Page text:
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Gene Therapy

Biology - Sac 3
by

Jo Collins

on 14 September 2012

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Transcript of Gene Therapy

photo credit Nasa / Goddard Space Flight Center / Reto Stöckli By Joanna Collins GENE THERAPY What is gene therapy? What is Cystic fibrosis? Methods for Gene therapy How might this become an example of human intervention in evolution? Interrelationships between biological, cultural and technological evolution? What is Gene Therapy? Back ground information: Gene therapy is a relatively new technological advance where the idea of a 'gene surgery' was established in the early 1970's by a group of scientists. The science of genetics advanced in the 1980's and established a basis of gene therapy where it was accepted as a viable approach the treat specific genes.
A major reasoning into the growth of gene therapy is for the reason that scientists now have the increasing ability to identify specific genetic malfunctions and also that gene therapy holds the hope of curing diseases.
A group of scientists, in 1983, from Baylor College of Medicine in Houston, Texas, suggested that one day gene therapy could be a feasible method for treating Lesch-Nyhan disease which is a rare neurological disorder. This group ran experiments where an enzyme producing gene was injected into a group of cells fro replication, which would correct the disease.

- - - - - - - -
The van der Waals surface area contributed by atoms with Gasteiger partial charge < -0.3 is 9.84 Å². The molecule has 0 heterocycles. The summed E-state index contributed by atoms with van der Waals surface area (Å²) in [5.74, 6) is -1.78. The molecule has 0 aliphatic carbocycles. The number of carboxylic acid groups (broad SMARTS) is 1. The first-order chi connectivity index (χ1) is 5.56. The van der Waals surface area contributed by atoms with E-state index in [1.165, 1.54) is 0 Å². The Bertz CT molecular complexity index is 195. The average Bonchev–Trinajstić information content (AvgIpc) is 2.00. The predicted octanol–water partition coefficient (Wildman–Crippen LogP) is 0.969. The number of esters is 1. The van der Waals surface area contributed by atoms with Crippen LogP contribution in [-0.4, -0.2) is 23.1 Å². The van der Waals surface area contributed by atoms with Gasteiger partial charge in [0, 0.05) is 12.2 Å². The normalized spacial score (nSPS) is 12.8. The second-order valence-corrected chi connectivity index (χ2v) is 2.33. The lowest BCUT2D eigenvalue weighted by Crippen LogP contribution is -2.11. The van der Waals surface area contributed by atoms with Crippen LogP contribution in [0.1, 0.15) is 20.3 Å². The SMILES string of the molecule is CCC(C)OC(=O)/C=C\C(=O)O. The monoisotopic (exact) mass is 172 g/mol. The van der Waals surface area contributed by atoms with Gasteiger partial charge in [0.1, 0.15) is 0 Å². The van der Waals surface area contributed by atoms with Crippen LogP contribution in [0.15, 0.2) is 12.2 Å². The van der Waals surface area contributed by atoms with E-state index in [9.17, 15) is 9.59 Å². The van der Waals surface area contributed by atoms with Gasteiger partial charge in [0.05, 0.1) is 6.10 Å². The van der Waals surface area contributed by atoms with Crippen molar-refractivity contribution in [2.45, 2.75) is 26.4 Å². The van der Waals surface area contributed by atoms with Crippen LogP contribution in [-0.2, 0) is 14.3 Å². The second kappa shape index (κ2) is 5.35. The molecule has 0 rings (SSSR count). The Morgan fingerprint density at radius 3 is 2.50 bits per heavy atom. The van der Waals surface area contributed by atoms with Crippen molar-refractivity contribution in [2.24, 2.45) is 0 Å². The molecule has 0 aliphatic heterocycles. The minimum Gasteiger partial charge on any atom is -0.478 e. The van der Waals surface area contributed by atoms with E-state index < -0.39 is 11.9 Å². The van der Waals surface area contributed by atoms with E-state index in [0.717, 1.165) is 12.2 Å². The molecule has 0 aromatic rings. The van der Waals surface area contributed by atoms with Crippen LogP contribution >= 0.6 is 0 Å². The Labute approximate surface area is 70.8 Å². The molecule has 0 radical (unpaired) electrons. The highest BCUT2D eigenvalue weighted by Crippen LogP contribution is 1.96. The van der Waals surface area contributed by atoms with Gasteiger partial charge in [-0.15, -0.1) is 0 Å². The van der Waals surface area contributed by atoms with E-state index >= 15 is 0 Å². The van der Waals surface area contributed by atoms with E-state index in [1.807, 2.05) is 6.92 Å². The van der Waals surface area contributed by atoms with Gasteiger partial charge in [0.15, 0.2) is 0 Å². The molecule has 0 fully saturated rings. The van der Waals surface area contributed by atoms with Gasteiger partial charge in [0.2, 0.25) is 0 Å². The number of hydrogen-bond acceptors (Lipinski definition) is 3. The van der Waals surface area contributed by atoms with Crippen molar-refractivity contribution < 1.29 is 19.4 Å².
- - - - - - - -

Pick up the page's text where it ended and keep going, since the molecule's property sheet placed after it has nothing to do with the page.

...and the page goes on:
They theorized that the cells could be injected into people with Lesch-Nyhan disease, resulting in correcting the genetic defect that causes the disease. The Gene involved in Cystic fibrosis... First Case of Gene Therapy: The first know case of a person treated for gene therapy was a small four year old girl from the united states who had Adenosine Deminase, ADA, which causes her immune system to become weak. She was successfully treated on 14th September, 1990, at the National Institutes of Health's Clinical Center, Bethesda, Maryland where Dr. W. French Anderson and his colleagues at the health center, carried out the proceedings. Gene therapy is the introduction into a tissue or organ of a specific DNA to replace or compensate for a defective disease-causing allele. Gene therapy is a medical procedure that modifies genetic material of living cells of an individual so that, that genetic defect is corrected. Cystic Fibrosis (CF) is an inherited autosomal recessive condition in which an affected person produces abnormal mucus secreations. Currently in the Australia Cystic fibrosis occurs in about 1 in every 2000 births where symptoms include production of very salty sweat, blockage of airways with consequent lung infection and heart complications and malabsorption from the digestive tract. Some side effects of gene therapy in CF can occur which includes immune reactions if viruses are used to carry genes. Human intervention occurs through many procedures, such as cloning, artificial selection, through reproductive technologies,genetic screening e.t.c where through these processes, the normal process of natural selection is altered.